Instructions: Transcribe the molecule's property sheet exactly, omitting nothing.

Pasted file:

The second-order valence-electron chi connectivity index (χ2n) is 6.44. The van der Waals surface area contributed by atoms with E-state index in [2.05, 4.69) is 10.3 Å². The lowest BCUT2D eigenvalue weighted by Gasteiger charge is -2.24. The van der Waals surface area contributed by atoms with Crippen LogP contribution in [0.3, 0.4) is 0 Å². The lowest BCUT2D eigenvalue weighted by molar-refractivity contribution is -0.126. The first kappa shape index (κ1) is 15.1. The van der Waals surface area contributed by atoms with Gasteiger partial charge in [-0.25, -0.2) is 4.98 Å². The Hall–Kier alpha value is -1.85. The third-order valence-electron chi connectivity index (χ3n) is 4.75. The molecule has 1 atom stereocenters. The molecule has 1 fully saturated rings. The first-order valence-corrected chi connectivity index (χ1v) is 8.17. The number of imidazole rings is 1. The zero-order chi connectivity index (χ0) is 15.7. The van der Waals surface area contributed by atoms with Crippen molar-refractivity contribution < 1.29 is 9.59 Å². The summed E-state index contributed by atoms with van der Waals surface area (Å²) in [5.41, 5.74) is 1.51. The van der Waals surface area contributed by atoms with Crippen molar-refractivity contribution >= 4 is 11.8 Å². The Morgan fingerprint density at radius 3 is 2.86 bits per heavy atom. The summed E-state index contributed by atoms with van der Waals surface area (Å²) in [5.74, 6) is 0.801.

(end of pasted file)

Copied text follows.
The second-order valence-electron chi connectivity index (χ2n) is 6.44. The van der Waals surface area contributed by atoms with E-state index in [2.05, 4.69) is 10.3 Å². The lowest BCUT2D eigenvalue weighted by Gasteiger charge is -2.24. The van der Waals surface area contributed by atoms with Crippen LogP contribution in [0.3, 0.4) is 0 Å². The lowest BCUT2D eigenvalue weighted by molar-refractivity contribution is -0.126. The first kappa shape index (κ1) is 15.1. The van der Waals surface area contributed by atoms with Gasteiger partial charge in [-0.25, -0.2) is 4.98 Å². The Hall–Kier alpha value is -1.85. The third-order valence-electron chi connectivity index (χ3n) is 4.75. The molecule has 1 atom stereocenters. The molecule has 1 fully saturated rings. The first-order valence-corrected chi connectivity index (χ1v) is 8.17. The number of imidazole rings is 1. The zero-order chi connectivity index (χ0) is 15.7. The van der Waals surface area contributed by atoms with Crippen molar-refractivity contribution < 1.29 is 9.59 Å². The summed E-state index contributed by atoms with van der Waals surface area (Å²) in [5.41, 5.74) is 1.51. The van der Waals surface area contributed by atoms with Crippen molar-refractivity contribution >= 4 is 11.8 Å². The Morgan fingerprint density at radius 3 is 2.86 bits per heavy atom. The summed E-state index contributed by atoms with van der Waals surface area (Å²) in [5.74, 6) is 0.801.